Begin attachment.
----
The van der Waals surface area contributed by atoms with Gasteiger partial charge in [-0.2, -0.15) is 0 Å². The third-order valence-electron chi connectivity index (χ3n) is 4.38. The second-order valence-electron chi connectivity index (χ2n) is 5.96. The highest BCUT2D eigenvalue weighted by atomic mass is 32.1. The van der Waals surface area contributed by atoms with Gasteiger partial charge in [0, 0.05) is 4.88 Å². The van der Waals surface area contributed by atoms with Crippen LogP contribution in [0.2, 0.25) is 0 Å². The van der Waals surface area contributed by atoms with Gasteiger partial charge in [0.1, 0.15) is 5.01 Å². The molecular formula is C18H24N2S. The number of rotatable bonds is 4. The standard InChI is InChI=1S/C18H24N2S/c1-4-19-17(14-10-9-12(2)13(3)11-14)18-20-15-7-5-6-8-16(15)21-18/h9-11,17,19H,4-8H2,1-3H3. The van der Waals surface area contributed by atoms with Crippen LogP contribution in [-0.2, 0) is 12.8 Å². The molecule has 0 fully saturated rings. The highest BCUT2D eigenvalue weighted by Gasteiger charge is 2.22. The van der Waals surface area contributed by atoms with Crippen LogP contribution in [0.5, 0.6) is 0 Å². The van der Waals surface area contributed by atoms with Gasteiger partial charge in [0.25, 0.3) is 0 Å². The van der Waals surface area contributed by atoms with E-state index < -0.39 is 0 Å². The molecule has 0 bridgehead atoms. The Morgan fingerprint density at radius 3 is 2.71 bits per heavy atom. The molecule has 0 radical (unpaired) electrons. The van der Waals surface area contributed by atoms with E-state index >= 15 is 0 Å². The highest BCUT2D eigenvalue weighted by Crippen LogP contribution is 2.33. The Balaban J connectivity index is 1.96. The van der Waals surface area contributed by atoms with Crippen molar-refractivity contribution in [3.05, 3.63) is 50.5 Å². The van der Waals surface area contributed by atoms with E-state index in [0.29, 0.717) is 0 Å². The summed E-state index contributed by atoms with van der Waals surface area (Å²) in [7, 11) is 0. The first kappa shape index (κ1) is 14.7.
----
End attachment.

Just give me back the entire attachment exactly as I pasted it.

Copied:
The van der Waals surface area contributed by atoms with Gasteiger partial charge in [-0.2, -0.15) is 0 Å². The third-order valence-electron chi connectivity index (χ3n) is 4.38. The second-order valence-electron chi connectivity index (χ2n) is 5.96. The highest BCUT2D eigenvalue weighted by atomic mass is 32.1. The van der Waals surface area contributed by atoms with Gasteiger partial charge in [0, 0.05) is 4.88 Å². The van der Waals surface area contributed by atoms with Crippen LogP contribution in [0.2, 0.25) is 0 Å². The van der Waals surface area contributed by atoms with Gasteiger partial charge in [0.1, 0.15) is 5.01 Å². The molecular formula is C18H24N2S. The number of rotatable bonds is 4. The standard InChI is InChI=1S/C18H24N2S/c1-4-19-17(14-10-9-12(2)13(3)11-14)18-20-15-7-5-6-8-16(15)21-18/h9-11,17,19H,4-8H2,1-3H3. The van der Waals surface area contributed by atoms with Crippen LogP contribution in [-0.2, 0) is 12.8 Å². The molecule has 0 fully saturated rings. The highest BCUT2D eigenvalue weighted by Gasteiger charge is 2.22. The van der Waals surface area contributed by atoms with Crippen LogP contribution in [0.5, 0.6) is 0 Å². The van der Waals surface area contributed by atoms with Gasteiger partial charge in [0.25, 0.3) is 0 Å². The van der Waals surface area contributed by atoms with E-state index < -0.39 is 0 Å². The molecule has 0 bridgehead atoms. The Morgan fingerprint density at radius 3 is 2.71 bits per heavy atom. The molecule has 0 radical (unpaired) electrons. The van der Waals surface area contributed by atoms with E-state index >= 15 is 0 Å². The highest BCUT2D eigenvalue weighted by Crippen LogP contribution is 2.33. The Balaban J connectivity index is 1.96. The van der Waals surface area contributed by atoms with Crippen molar-refractivity contribution in [3.05, 3.63) is 50.5 Å². The van der Waals surface area contributed by atoms with E-state index in [0.29, 0.717) is 0 Å². The summed E-state index contributed by atoms with van der Waals surface area (Å²) in [7, 11) is 0. The first kappa shape index (κ1) is 14.7.